It's difficult, when a band hasn't released any new material in nearly two decades, to properly calibrate one's expectations. It seems obvious that the group's glory days are behind them, and that anything new they offer us now will be hard pressed to enter into the musical canon alongside their classic material. Beyond that, though, it's impossible to say. The new work could be strong, recalling the band's former glory, but it could also be an absolute train wreck. In this case, I'm inclined to say this is the former.

Saint Vitus have, in my opinion, been pretty successful in recapturing the sound and feel of their late-80s recordings. The guitar riffs are stylistically right out of their classic doom works, and the crazily distorted guitar solos still pop out of the tracks from time to time. The drumming is still reserved yet effective. Wino's vocals sound as good as ever, but that's not terribly surprising since he's never really stopped producing records over the years since his departure from the band. All in all, it's a very solid record that captures what any Saint Vitus fan would hope for in a come-back album.

Naturally this does mean a few other things as well. At this point, nothing the album does even approaches breaking new ground. The songs are new, but they all sound like something we've heard from the band before. Of course nobody hopes that an old favorite will reunite to produce something experimental and strange, and that severely limits where a new record by an old group can really go. So that leaves us with an album that satisfies expectations, but which doesn't bring any surprises or innovations to the table. Rock solid old-school doom straight from the masters. If you like old Saint Vitus you'll like this, if you don't then you won't.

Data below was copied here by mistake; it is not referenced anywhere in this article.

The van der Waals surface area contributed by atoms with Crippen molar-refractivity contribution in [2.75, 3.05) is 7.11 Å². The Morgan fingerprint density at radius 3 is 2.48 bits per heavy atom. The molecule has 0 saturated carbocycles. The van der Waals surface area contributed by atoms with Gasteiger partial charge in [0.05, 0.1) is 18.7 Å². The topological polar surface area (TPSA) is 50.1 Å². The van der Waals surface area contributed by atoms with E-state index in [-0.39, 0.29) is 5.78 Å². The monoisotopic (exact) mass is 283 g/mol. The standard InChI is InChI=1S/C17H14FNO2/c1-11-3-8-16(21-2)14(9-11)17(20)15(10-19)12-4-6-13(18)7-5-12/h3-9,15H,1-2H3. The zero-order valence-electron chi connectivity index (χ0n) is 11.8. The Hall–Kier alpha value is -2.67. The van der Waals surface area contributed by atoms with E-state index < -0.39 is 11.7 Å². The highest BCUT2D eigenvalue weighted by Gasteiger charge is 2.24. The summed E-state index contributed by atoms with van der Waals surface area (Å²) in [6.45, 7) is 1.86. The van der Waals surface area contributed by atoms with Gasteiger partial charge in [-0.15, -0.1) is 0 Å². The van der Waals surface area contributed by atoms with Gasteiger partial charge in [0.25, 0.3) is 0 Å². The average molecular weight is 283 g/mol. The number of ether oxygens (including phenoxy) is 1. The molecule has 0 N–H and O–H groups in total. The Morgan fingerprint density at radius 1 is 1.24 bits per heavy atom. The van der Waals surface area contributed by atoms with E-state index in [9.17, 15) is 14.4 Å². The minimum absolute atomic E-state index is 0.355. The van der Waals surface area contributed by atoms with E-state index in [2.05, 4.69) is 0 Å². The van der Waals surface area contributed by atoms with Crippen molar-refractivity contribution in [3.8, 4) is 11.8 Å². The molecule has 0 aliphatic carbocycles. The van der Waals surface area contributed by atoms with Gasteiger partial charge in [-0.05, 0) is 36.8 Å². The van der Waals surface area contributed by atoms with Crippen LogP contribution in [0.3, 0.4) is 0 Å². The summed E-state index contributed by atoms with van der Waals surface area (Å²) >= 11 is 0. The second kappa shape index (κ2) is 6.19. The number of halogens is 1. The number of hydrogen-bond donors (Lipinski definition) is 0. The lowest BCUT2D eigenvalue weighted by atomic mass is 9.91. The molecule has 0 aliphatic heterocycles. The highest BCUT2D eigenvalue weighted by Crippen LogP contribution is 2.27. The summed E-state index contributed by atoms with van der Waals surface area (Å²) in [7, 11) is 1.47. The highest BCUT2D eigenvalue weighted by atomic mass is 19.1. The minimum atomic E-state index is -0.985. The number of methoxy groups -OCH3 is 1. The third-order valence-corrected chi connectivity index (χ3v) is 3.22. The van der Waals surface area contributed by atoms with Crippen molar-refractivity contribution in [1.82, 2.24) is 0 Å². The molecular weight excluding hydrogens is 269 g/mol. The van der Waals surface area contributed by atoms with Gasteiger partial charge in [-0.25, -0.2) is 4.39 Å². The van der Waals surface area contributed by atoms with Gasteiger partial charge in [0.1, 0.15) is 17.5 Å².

(Originally published on

Woke up sick again today - 95%

hippie_holocaust, October 1st, 2012

Time is no enemy of Saint Vitus, and their latest record Lillie F-65 is a living testimony of that. These guys were born too late and proud of it. I can only imagine how isolated they must have felt back in the 80s, when there were basically only two kinds of metal: thrash or that one where men dressed as women. Thrash kept getting faster and faster and saturated with clones while those transexual glam faggots just got gayer. So here were these smelly, drug-addled creeps, Saint Vitus, doomed to life and lost in time, but too stoned, drunk and pilled-out to ever give a fuck. And they have always thanked that "Big Man Upstairs" for every aspect of their utter weirdness.

Wino is back and of course he still rules. Dave Chandler and his wall of fuzz are completely unspoiled, because, as I said, time is irrelevant. The under-appreciated Mark Adams is as solid as he always has been, and Henry Vasquez, the new guy, is a badass. This dude beats the fuck out of his drums. You gotta love a hard-hitting drummer with a no-nonsense drum kit. One rack tom, two floor toms, big-ass kick and snare and a couple of big ol' loud crashes are all ya really need to play doom drums. I never understood Armando Acosta's elaborate set-up other than it looked cool. He was, of course, the proper drummer for Vitus, may he rest in peace, but Vasquez just plain hits harder.